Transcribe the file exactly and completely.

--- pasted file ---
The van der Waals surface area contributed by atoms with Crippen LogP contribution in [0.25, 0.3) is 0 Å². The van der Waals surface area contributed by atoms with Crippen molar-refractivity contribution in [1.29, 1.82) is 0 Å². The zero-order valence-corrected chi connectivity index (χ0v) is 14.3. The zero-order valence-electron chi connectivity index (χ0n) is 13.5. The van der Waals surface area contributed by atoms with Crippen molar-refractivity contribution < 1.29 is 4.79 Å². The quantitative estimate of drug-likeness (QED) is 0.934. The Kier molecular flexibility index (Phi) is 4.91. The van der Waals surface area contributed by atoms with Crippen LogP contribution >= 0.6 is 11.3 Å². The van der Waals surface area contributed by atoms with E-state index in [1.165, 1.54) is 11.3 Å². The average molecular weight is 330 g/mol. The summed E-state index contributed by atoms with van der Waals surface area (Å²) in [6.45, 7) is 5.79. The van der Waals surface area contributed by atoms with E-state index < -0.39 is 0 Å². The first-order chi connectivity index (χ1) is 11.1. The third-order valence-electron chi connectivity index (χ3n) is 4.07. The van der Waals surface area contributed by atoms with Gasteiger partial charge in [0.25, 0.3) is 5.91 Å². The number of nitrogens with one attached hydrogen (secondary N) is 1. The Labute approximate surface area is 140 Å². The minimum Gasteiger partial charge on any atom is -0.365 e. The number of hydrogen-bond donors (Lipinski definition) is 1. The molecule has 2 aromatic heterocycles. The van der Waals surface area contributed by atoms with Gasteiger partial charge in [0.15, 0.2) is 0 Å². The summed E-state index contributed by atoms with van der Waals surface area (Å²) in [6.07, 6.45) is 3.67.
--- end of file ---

The van der Waals surface area contributed by atoms with Crippen LogP contribution in [0.25, 0.3) is 0 Å². The van der Waals surface area contributed by atoms with Crippen molar-refractivity contribution in [1.29, 1.82) is 0 Å². The zero-order valence-corrected chi connectivity index (χ0v) is 14.3. The zero-order valence-electron chi connectivity index (χ0n) is 13.5. The van der Waals surface area contributed by atoms with Crippen molar-refractivity contribution < 1.29 is 4.79 Å². The quantitative estimate of drug-likeness (QED) is 0.934. The Kier molecular flexibility index (Phi) is 4.91. The van der Waals surface area contributed by atoms with Crippen LogP contribution >= 0.6 is 11.3 Å². The van der Waals surface area contributed by atoms with E-state index in [1.165, 1.54) is 11.3 Å². The average molecular weight is 330 g/mol. The summed E-state index contributed by atoms with van der Waals surface area (Å²) in [6.45, 7) is 5.79. The van der Waals surface area contributed by atoms with E-state index < -0.39 is 0 Å². The first-order chi connectivity index (χ1) is 11.1. The third-order valence-electron chi connectivity index (χ3n) is 4.07. The van der Waals surface area contributed by atoms with Gasteiger partial charge in [0.25, 0.3) is 5.91 Å². The number of nitrogens with one attached hydrogen (secondary N) is 1. The Labute approximate surface area is 140 Å². The minimum Gasteiger partial charge on any atom is -0.365 e. The number of hydrogen-bond donors (Lipinski definition) is 1. The molecule has 2 aromatic heterocycles. The van der Waals surface area contributed by atoms with Gasteiger partial charge in [0.15, 0.2) is 0 Å². The summed E-state index contributed by atoms with van der Waals surface area (Å²) in [6.07, 6.45) is 3.67.